Character Foils in Fahrenheit

Table of Content

Delightfully human and aware of her surroundings, Claries disdains the fact-learning that passes for modern education. She enjoys nature. Powered by an insatiTABLE curiosity, Claries, whom Beauty labels a “time bomb,” serves as the catalyst that impels Montage toward a painful but necessary self-examination.

With gentle pricks to his self-awareness, Claries reveals to him the absence of love, pleasure, and contentment in his life. Her role in the novel is only the forerunner Of the spiritual revitalization completed by Faber and Granger. Her terrible death, nearly repeated when a careening vehicle passes over the tip of Montages finger, underscores the rampant demutualization of society and the resulting random acts of violence. Montages wife, Mildred characterizes shallowness and mediocrity.

Her abnormally white flesh and chemically burnt air epitomize a society that demands an artificial beauty in women through diets and hair dye. Completely immersed in an electronic world and growing more incompatible with Montage with every electronic gadget that enters her house, she fills her waking hours with manic drives in the beetle and by watching a TV clown, who distracts her from her real feelings and leads her nearly to suicide from a drug overdose. Unwilling and unTABLE to analyze rationally, she lives a shallow life in a technological chamber of horrors.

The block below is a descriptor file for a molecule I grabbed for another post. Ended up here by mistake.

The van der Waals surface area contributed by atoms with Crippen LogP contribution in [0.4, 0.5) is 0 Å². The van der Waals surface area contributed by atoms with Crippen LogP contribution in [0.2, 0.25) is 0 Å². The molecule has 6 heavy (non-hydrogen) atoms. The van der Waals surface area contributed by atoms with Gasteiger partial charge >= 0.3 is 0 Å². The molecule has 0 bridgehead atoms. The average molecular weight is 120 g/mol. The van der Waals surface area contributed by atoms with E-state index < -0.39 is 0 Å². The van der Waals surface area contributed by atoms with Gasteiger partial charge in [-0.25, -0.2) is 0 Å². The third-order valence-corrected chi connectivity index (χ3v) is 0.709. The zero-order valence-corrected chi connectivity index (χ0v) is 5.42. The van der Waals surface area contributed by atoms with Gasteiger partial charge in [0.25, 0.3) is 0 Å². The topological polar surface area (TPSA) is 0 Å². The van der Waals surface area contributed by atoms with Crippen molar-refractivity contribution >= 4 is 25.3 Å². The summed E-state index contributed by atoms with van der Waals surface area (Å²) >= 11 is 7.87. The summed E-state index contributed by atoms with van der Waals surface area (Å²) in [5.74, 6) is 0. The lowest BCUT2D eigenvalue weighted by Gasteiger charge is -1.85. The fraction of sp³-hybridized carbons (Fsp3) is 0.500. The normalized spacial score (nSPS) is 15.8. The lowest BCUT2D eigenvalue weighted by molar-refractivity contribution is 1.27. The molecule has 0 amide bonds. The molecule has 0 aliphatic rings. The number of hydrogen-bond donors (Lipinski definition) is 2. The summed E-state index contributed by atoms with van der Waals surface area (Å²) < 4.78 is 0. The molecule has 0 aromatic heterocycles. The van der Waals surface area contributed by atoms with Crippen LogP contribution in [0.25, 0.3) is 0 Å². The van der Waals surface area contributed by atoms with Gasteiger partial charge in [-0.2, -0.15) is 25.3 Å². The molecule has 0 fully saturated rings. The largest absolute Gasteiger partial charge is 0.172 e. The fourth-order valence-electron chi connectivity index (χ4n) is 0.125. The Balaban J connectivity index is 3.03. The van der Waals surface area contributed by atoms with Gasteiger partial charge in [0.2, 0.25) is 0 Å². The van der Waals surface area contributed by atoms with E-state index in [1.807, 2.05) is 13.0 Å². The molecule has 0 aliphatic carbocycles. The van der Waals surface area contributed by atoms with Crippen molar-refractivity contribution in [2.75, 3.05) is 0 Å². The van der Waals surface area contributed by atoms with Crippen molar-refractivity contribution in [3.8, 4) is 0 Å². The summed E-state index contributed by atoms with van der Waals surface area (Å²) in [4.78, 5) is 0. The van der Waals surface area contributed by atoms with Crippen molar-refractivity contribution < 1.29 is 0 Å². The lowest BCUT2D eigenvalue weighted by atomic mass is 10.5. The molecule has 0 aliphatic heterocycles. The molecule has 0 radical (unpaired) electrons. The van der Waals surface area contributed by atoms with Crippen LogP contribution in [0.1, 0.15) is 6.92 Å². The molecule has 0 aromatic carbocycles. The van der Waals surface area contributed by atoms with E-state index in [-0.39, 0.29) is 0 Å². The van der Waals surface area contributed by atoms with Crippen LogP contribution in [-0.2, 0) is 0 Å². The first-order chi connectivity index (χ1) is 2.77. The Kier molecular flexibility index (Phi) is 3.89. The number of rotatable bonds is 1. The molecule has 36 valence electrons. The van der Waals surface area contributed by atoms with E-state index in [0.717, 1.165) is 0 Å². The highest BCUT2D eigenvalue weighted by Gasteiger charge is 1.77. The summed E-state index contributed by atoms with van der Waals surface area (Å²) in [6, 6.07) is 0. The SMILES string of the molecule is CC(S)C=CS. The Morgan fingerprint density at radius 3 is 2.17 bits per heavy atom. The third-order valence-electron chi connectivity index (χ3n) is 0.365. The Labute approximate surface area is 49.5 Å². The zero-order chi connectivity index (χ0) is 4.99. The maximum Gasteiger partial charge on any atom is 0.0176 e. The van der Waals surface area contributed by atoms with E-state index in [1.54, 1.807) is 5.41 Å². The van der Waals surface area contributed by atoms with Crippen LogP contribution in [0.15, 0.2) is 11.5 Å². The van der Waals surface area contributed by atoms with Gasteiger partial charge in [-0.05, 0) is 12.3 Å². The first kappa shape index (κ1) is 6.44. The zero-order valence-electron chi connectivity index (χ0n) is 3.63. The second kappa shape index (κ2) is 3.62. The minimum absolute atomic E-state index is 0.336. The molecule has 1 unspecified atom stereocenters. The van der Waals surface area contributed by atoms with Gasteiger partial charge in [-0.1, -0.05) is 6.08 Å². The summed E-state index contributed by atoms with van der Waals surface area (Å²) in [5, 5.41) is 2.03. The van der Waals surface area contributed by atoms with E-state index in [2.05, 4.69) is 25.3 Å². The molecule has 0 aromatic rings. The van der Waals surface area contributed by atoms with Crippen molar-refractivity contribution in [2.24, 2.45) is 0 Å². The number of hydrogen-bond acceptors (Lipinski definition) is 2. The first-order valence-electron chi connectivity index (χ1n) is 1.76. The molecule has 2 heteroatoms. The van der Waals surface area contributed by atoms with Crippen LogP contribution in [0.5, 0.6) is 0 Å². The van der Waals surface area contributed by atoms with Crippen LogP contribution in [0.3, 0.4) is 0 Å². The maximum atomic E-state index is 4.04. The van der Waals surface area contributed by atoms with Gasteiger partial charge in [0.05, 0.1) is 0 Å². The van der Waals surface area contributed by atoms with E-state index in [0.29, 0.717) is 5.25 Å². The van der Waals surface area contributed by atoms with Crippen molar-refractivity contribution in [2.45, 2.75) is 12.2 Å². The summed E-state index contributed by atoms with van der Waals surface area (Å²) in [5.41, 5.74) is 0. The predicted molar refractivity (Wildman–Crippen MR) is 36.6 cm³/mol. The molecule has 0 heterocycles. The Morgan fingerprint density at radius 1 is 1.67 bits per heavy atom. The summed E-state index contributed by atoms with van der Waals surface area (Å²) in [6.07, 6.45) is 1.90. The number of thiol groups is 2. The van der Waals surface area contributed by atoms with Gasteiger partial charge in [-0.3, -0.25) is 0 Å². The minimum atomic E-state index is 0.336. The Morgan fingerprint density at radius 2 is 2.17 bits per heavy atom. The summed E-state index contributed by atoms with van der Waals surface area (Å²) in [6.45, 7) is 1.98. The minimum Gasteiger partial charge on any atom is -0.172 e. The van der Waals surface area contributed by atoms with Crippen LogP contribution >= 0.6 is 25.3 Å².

She distances herself from real emotion by identifying with “the family,” a three- dimensional fiction in which she plays a scripted part. Her longing for a fourth wall of television suggests her capability of submerging in fantasy to withdraw from the roles of wife, mother, and whole human being. Addicted to the labor-saving machines that toast and butter her bread and fill her mind with simplistic entertainment, she forgets to bring aspirin to her ailing husband and recedes into monosyllabic communication.

Her replies to him are impersonal and callous, as illustrated by her bland announcement of Clavicle’s death. To remove any doubts about her materialistic, robotic lifestyle, Mildred surrounds herself with friends like Clara Phelps and Ann Bowels, vapid and witless dullards who select a presidential candidate by his televised good looks. Unsurprisingly, Mildred betrays her husband and flees their marriage while mourning the loss of her TV family.

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